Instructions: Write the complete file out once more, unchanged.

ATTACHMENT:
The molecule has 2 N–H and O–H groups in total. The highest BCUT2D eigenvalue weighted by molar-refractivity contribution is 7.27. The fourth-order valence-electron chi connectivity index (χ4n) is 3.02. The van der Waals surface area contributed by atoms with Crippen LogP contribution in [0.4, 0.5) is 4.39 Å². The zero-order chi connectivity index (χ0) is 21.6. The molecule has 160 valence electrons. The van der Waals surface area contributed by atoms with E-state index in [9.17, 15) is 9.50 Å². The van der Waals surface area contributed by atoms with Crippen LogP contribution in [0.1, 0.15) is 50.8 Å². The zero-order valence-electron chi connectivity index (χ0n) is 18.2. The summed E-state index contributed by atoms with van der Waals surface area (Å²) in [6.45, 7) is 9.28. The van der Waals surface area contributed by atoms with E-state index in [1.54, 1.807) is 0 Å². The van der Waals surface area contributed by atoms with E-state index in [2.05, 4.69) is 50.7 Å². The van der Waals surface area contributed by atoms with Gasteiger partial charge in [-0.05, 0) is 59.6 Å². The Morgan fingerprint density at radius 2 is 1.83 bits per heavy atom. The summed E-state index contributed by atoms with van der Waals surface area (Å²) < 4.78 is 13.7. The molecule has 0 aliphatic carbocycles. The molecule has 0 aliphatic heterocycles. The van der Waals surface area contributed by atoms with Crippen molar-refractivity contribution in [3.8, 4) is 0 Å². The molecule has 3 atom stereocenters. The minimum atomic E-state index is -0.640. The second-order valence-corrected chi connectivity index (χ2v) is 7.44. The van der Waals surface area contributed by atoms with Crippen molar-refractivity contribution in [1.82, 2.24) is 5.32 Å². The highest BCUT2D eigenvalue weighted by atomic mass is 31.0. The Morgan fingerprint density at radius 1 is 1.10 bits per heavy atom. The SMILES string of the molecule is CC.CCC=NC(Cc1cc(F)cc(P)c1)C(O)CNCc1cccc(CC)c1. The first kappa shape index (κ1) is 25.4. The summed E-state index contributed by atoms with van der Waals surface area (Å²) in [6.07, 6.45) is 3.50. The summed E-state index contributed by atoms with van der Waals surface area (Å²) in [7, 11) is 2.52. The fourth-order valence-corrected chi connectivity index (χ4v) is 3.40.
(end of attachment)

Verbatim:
The molecule has 2 N–H and O–H groups in total. The highest BCUT2D eigenvalue weighted by molar-refractivity contribution is 7.27. The fourth-order valence-electron chi connectivity index (χ4n) is 3.02. The van der Waals surface area contributed by atoms with Crippen LogP contribution in [0.4, 0.5) is 4.39 Å². The zero-order chi connectivity index (χ0) is 21.6. The molecule has 160 valence electrons. The van der Waals surface area contributed by atoms with E-state index in [9.17, 15) is 9.50 Å². The van der Waals surface area contributed by atoms with Crippen LogP contribution in [0.1, 0.15) is 50.8 Å². The zero-order valence-electron chi connectivity index (χ0n) is 18.2. The summed E-state index contributed by atoms with van der Waals surface area (Å²) in [6.45, 7) is 9.28. The van der Waals surface area contributed by atoms with E-state index in [1.54, 1.807) is 0 Å². The van der Waals surface area contributed by atoms with E-state index in [2.05, 4.69) is 50.7 Å². The van der Waals surface area contributed by atoms with Gasteiger partial charge in [-0.05, 0) is 59.6 Å². The Morgan fingerprint density at radius 2 is 1.83 bits per heavy atom. The summed E-state index contributed by atoms with van der Waals surface area (Å²) < 4.78 is 13.7. The molecule has 0 aliphatic carbocycles. The molecule has 0 aliphatic heterocycles. The van der Waals surface area contributed by atoms with Crippen molar-refractivity contribution in [3.8, 4) is 0 Å². The molecule has 3 atom stereocenters. The minimum atomic E-state index is -0.640. The second-order valence-corrected chi connectivity index (χ2v) is 7.44. The van der Waals surface area contributed by atoms with Crippen molar-refractivity contribution in [1.82, 2.24) is 5.32 Å². The highest BCUT2D eigenvalue weighted by atomic mass is 31.0. The Morgan fingerprint density at radius 1 is 1.10 bits per heavy atom. The SMILES string of the molecule is CC.CCC=NC(Cc1cc(F)cc(P)c1)C(O)CNCc1cccc(CC)c1. The first kappa shape index (κ1) is 25.4. The summed E-state index contributed by atoms with van der Waals surface area (Å²) in [6.07, 6.45) is 3.50. The summed E-state index contributed by atoms with van der Waals surface area (Å²) in [7, 11) is 2.52. The fourth-order valence-corrected chi connectivity index (χ4v) is 3.40.